Luck, however, was with us that day. The fellow on the phone remembered seeing some of my handmade furniture and asked if I could do simple carpentry work. Without hesitation, I answered yes, figuring I could always learn if I didn't already know how to do whatever task he needed done. As it turned out, the agent had several jobs which regular contractors considered too small, and told me that if I could handle the work, the shed and its contents were mine.
Two days later — after sanding and painting some doors and replacing a porch — my wife and I dismantled our new prize and hauled it to our yard.
But the best surprise was yet to come! In addition to the shed and its brick flooring, we also got a metal cabinet, six 2-by-8-by-8-inch boards, a firewood storage rack, and several gallons of paint. And to top off the whole deal, the real estate agent liked my work so much that he now pays me for similar small jobs.
Swapping my time and effort not only got me the shed, but also opened the door to a well-paying, part-time business. Now my bikes stay dry, and thanks to the extra cash I'm earning, our savings are growing.
— Sid Hepler
Goose Greek, South Carolina
During my 10 years as a mechanic, I've encountered many customers — particularly students — who needed my services but just couldn't afford to pay for them. The answer to this dilemma (barter, of course!) was revealed to me one day when a fine arts student from a nearby university offered to trade some of her ceramics for a major engine job. As a result of that agreement, I became the happy owner of a beautiful set of custom-made plates and bowls, and also found a new friend (Pookie, the pottery student) that I would have missed if the transaction had been made in cash.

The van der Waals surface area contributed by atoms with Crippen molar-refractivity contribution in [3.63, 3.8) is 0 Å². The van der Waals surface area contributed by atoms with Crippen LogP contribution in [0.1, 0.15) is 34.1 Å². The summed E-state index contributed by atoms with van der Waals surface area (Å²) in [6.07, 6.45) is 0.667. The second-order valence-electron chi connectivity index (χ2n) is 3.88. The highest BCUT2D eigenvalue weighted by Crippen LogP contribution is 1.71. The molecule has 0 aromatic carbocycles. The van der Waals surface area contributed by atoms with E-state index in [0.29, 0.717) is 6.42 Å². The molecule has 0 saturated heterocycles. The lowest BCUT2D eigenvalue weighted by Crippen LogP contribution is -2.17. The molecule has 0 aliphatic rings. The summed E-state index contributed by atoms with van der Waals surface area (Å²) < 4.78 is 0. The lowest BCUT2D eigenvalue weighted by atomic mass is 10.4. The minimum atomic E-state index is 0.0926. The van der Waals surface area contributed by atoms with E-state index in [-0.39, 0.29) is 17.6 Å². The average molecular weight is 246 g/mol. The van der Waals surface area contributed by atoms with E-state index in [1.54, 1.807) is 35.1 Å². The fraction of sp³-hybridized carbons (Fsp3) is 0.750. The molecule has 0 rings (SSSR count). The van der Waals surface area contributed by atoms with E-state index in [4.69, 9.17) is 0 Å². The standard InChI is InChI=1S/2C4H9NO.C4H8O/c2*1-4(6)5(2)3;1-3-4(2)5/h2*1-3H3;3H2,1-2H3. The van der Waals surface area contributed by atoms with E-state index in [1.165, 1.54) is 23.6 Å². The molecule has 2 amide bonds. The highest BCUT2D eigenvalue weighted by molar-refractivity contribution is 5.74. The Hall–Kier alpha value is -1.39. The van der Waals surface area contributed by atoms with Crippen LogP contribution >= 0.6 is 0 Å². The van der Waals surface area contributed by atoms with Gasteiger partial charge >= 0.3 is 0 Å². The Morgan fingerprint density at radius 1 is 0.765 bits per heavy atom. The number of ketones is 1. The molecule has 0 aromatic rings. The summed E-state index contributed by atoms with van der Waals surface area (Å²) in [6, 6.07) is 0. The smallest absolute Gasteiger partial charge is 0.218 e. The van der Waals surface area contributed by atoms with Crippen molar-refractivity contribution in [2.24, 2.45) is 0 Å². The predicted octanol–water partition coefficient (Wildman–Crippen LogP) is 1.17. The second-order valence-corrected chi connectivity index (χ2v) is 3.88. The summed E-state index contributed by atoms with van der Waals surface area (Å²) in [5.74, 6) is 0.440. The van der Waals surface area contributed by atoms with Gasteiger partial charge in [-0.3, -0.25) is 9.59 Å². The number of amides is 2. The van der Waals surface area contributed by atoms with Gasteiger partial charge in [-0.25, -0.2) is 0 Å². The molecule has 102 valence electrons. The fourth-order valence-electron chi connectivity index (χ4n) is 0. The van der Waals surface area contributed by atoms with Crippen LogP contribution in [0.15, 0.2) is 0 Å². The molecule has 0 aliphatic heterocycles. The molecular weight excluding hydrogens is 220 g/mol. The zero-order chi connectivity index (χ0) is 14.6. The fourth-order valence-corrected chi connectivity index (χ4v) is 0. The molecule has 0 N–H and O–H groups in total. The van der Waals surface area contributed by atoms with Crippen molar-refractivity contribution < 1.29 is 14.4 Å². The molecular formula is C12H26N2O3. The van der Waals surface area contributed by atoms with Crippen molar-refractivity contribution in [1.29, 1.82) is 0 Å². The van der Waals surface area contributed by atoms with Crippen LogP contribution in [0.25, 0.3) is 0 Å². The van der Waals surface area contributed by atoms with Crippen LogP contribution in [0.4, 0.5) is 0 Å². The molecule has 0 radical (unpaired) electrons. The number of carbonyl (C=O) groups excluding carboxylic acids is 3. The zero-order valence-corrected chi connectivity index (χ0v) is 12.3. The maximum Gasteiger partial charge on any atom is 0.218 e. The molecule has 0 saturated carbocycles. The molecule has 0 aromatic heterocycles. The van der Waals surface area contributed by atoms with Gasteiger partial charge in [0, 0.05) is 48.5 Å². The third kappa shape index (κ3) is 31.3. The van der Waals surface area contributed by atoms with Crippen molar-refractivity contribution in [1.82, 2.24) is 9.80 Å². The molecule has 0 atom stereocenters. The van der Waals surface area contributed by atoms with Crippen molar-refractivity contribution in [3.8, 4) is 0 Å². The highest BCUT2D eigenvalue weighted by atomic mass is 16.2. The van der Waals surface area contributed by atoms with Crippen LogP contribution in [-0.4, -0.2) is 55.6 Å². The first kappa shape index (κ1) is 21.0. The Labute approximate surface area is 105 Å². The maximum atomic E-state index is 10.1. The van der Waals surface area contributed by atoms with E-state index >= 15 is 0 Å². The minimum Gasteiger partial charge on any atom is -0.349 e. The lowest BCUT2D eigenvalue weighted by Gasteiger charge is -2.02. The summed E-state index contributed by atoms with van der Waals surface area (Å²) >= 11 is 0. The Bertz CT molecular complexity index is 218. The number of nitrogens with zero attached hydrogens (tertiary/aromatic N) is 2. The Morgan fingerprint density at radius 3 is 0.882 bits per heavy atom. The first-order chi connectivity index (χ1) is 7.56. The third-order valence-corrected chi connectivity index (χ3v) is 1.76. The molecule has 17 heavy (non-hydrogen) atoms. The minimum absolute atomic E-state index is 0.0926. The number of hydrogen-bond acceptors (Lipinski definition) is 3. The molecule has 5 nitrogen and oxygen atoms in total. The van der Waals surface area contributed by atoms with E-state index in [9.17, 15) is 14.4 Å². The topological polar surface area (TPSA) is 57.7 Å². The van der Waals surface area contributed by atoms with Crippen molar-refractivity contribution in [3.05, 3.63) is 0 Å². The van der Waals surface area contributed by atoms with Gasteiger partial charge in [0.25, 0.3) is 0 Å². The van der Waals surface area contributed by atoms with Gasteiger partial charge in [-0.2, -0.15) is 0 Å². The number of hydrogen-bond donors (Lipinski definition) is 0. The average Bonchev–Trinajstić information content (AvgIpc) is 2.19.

I liked the idea — and the results — of that swap so well that I've since exchanged my labor for a host of items, including everything from a color TV for an engine overhaul to beer and sandwiches for a minor service call.
It's fun to replace the callousness of "plastic money" with the personal touch inherent in the barter system. And that one-to-one approach is a refreshing antidote for the "cold, hard cash syndrome" that's infected today's society.
— Rick Williams
When the wife and I purchased our 90-year-old wood range (to be used for both cooking and heating), we realized — sadly — that our old potbelly stove just had to go. The question was: Where?
Later that week, while browsing through an antiques shop, we spied a vintage 1914 kerosene water heater (with lots of brass!) that still worked. Though the chances were slim (after all, the price on the water heater was five times more than what I'd paid for our stove), I finally gathered up enough courage to ask the store owner if he'd be interested in trading straight across for our no-longer-needed potbelly. Much to my surprise, he agreed.
Now, with our wood range and kerosene water heater, we're further on the way to becoming comfortably self-sufficient. And the two items together add that perfect old-timey touch to our kitchen.
— Jeff Lee